Dunson Native Flora Garden: Another sign of spring is the appearance of plants in the mustard family with their tiny, four-petaled flowers. There are several species, but we think we saw Hairy (or Hoary) bittercress. Look for these plants in disturbed places in your yard. (Martha remembers them as "Creasy Greens," a childhood spring-time food.

The leaves may not have appeared yet but it is still possible to identify some trees by the characteristics of their bark. Northern red oak has bark that is thrown up in ridges with smooth, flat tops. The ridge tops are lighter in color and when viewed from below seem to trace out trails that run up the trunk. Dan Williams refers to these as "ski trails" to help us remember that they are found on Northern red oaks -- northerners have enough snow to ski in the winter. The Southern red oak lacks these "ski trails." (But one other oak in our area, the Scarlet oak, also has ski trail bark.)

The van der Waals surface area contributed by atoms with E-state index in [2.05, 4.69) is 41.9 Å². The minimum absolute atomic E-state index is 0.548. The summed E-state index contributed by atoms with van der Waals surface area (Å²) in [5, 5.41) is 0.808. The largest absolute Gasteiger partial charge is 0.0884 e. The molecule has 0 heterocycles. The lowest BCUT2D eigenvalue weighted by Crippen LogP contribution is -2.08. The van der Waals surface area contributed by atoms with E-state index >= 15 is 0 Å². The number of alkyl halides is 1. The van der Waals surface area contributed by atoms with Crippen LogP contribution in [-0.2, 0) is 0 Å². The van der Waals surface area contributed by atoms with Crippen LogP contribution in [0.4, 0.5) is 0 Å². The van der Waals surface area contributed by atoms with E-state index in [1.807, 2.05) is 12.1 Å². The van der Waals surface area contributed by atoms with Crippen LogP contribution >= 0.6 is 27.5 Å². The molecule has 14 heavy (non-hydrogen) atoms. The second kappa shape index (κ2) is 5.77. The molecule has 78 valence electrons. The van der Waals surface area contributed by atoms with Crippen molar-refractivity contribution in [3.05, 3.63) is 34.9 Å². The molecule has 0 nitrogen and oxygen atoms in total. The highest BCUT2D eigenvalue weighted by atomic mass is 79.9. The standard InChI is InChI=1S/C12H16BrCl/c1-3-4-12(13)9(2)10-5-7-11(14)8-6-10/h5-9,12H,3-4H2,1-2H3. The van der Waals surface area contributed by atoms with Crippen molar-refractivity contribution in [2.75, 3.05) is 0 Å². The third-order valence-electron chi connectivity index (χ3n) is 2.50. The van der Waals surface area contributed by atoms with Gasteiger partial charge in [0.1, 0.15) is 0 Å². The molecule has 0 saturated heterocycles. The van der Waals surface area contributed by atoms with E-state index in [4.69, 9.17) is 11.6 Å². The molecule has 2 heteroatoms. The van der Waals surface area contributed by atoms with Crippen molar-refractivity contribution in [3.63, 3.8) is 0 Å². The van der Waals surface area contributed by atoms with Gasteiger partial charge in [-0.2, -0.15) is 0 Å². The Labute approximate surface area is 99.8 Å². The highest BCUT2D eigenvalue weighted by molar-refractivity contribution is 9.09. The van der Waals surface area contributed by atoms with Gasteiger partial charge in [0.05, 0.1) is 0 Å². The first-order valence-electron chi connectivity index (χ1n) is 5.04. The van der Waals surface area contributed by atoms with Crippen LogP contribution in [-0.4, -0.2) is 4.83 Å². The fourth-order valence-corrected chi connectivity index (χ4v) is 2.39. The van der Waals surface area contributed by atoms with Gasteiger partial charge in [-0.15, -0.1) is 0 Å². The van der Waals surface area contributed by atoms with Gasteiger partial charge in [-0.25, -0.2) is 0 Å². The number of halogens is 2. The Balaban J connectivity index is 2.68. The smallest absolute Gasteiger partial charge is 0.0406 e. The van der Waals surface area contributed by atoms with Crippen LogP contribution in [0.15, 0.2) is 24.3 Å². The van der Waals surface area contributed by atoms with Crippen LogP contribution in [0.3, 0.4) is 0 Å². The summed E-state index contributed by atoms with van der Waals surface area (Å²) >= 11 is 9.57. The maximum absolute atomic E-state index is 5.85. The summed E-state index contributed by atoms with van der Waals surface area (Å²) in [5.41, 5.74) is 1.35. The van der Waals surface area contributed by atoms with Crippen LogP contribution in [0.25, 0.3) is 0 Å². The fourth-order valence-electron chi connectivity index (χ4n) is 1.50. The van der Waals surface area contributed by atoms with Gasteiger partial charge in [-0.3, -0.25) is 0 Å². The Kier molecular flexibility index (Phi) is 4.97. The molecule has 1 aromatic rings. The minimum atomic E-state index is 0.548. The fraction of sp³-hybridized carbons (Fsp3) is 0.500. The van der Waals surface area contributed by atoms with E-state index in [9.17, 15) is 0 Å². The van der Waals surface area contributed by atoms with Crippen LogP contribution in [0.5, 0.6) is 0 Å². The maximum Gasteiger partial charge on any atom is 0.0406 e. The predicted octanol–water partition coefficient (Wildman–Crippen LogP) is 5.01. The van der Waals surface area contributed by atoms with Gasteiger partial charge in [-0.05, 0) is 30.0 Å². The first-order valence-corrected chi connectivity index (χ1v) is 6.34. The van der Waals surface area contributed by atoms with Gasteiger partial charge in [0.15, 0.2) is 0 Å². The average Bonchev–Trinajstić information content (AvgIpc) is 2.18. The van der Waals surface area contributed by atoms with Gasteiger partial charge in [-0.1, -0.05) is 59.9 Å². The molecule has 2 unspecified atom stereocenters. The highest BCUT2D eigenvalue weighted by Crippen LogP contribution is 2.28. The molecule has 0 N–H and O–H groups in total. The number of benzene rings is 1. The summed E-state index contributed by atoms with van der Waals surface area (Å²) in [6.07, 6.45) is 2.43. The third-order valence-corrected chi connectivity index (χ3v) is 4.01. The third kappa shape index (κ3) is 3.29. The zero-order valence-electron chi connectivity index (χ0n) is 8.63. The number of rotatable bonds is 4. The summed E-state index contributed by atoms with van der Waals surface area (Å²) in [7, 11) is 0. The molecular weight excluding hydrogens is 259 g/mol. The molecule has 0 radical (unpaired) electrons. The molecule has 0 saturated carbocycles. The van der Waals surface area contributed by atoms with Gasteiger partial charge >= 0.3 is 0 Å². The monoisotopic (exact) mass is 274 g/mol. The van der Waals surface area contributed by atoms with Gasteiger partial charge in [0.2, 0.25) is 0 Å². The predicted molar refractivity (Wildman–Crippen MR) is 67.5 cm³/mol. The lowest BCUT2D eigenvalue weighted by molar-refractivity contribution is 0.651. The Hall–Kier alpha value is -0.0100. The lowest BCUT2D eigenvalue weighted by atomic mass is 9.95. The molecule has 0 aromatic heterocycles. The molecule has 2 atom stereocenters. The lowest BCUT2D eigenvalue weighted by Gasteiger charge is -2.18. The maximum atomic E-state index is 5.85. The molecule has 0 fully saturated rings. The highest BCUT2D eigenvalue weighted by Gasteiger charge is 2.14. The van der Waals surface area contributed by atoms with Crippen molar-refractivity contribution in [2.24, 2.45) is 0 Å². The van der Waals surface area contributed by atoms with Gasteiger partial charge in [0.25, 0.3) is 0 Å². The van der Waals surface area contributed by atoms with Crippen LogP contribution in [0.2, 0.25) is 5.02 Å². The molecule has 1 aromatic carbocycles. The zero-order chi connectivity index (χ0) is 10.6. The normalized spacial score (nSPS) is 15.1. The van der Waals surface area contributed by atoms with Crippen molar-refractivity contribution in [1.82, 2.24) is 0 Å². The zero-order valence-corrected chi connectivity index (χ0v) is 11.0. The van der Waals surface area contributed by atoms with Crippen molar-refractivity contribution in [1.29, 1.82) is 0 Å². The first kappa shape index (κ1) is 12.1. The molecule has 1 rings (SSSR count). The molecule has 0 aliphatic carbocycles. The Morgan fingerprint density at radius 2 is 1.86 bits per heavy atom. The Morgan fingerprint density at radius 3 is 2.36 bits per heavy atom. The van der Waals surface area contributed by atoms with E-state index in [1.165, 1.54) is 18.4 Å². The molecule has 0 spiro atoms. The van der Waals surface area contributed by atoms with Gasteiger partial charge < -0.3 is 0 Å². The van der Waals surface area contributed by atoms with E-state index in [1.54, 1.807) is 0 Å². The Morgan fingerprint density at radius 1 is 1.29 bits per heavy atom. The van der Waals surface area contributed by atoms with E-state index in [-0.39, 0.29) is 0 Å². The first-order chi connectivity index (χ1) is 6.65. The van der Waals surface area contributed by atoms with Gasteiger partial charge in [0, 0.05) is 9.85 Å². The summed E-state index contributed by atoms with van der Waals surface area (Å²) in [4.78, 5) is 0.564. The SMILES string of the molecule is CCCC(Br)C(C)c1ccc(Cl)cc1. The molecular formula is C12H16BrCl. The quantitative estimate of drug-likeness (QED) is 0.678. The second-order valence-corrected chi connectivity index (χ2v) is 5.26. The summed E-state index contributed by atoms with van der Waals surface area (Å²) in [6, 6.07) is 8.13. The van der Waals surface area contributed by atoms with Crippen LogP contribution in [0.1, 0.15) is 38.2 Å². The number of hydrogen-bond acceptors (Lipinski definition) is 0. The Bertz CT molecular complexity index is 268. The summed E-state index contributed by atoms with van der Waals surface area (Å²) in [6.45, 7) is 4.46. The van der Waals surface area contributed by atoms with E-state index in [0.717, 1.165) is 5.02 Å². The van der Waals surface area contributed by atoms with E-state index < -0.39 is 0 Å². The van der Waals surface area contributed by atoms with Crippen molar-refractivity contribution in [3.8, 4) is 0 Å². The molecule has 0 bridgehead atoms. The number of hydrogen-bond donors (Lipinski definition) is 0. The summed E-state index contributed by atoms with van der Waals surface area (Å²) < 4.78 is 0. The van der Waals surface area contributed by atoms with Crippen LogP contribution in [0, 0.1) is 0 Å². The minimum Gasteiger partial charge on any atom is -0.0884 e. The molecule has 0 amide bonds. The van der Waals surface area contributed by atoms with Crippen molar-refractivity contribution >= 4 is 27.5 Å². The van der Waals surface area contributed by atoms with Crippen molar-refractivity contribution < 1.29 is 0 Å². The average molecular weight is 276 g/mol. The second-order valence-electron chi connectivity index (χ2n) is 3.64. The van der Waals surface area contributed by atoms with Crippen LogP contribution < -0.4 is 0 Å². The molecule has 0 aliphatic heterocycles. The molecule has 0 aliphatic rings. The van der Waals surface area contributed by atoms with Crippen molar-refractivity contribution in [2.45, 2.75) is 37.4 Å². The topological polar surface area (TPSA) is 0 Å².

Many wildflowers are beginning to appear in the Dunson Garden, some are just showing their leaves, some have flower buds and a few actually have blossoms.

Leatherwood flowers
One of the surprises was the Leatherwood. The day before all the flowers I examined were still buds, but today they were all open. In one patch Bob found that they were being investigated by Honey bees. The bees survive the winter by consuming the honey stored in their hive, but to provide the protein necessary for the growth of new bees they have to forage for pollen. The bees I saw had their pollen baskets full of Leatherwood pollen.

Chattahoochee trillium with bud
The Chattahoochee trillium has prominent buds, but the Spring beauty is mostly just present as grass-like leaves. The patch of Trout lilies we have seen in previous years is back, but none seem to have flowers as yet. We did find one blooming Dimpled